A damaged library book can be difficult to replace today, but imagine if that library book were written by hand. What kind of lending policies would you create? Library lending policies are not a modern invention, because libraries themselves are an ancient concept. Early libraries contained books in the form of manuscripts.
The Library of Congress has a number of books in its collection that once belonged to European monastic libraries. After the fall of the Roman Empire in the fifth century CE, monastic communities arose that were largely self-sustaining. These communities were able to divide daily labor in such a way that its members had time for learning, reading, and copying texts. Monastic libraries were able to form as a result.
Witten around 530 CE by Benedict of Nursia, the 48th chapter of the Rule of St. Benedict outlines practices for libraries that correspond to the liturgical season (the governing rhythm of life within a monastery). The Rule instructs that each member of the community “receive a book from the Library, and read it straight through. These books are to be distributed at the beginning of Lent.” Provided during Lent, a season of reflection before Easter, the books were intended to be read throughout the year. Assuming an agricultural setting, the Rule specifies that the time allotted for daily reading should increase during the late autumn through early spring.
Monasticism changed dramatically over the course of several hundred years. Not every monastic community during the Middle Ages engaged directly in agricultural labor. Some communities housed wealthy elites. Others were formed for less financially advantaged persons. Literacy may not have been high in these monastic houses, and some had neither the endowment to fund nor the infrastructure to create a library.
During the fifteenth century, the English Benedictine convent that commissioned Ms. 4 in the Rare Book and Special Collections Division did have a library. How do we know? Because at the end of the Benedictine Rule—written in Middle English explicitly for a female audience—and before the Gospel of Nicodemus, the manuscript contains a set of directions that includes specific concerns about the care of library books (image below).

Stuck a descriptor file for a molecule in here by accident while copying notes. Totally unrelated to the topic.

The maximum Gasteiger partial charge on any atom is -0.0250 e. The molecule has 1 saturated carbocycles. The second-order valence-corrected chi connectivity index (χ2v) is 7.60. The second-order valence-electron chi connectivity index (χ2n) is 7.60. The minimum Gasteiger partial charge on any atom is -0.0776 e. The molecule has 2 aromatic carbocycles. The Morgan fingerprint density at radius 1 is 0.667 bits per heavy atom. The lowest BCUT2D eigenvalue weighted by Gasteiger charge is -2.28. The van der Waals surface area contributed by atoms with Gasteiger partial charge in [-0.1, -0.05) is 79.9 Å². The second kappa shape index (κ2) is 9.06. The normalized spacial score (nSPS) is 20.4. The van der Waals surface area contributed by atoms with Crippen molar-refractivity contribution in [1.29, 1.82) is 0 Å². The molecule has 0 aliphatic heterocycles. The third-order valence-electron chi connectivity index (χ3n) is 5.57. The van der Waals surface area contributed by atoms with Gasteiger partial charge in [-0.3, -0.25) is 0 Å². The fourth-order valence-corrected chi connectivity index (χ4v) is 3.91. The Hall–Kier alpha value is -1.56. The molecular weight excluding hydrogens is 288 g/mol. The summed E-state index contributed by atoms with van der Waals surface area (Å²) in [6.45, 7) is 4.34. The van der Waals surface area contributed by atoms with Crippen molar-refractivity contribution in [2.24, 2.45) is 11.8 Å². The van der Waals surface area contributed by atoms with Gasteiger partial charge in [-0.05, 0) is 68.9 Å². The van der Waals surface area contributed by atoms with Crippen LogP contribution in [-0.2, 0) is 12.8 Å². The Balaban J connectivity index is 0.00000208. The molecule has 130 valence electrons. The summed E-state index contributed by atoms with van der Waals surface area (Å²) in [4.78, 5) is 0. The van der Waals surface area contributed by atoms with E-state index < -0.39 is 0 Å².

The manuscript instructs that the “younge ladies..be nought negligent” in leaving their assigned books in the choir, or allowing the books to sit opened in the cloister (presumably so that the bindings would not crack). The nuns are also enjoined not to cut any pages from these books, leave the books out of place, or write within them. Ms. 4 further counsels that all library books are to be kept clean, and returned to the “librarie” in the same state “or bettre” than that in which the nun received it.
As librarians, this charge against writing in books sounds to us both familiar and pragmatic. As historians, this injunction is rather a disappointment. Ms. 4 is important for many reasons. The text was definitively used by women, likely commissioned by women, and copied from a French Rule probably by a female scribe. The Middle English version of the Gospel of Nicodemus is unique, and the wimple (cloth headdress) of the nun (image below) is certainly that of a Benedictine nun. Impressive and important as this manuscript is to women’s history in England, the text contains no annotations. The users were faithful to the text’s instructions: no one wrote in this book. We now wish they had.
Benedict, Saint, Abbot of Monte Cassino. Regula. English St. Benedict’s rule : an inclusive translation and daily commentary by Judith Sutera, OSB. Collegeville, Minnesota : Liturgical Press. //lccn.loc.gov/2020050197
Hill, Betty (1989). Some problems in Washington, Library of Congress MS Faye-Bond 4. In Meier H. H. Todd R. & Mackenzie J. L. (Eds.), In other words : transcultural studies in philology translation and lexicology presented to hans heinrich meier on the occasion of his sixty-fifth birthday. (pp. 35-44). Foris.
Krochalis, Jeanne (1986). The Benedictine Rule for nuns: Library of Congress, MS 4. Manuscripta. 30 (1986): 21-34.
Monastic matrix: scholarly resource for the study of women’s religious communities from 400 to 1600 CE (2023). University of St Andrews. https://arts.st-andrews.ac.uk/monasticmatrix/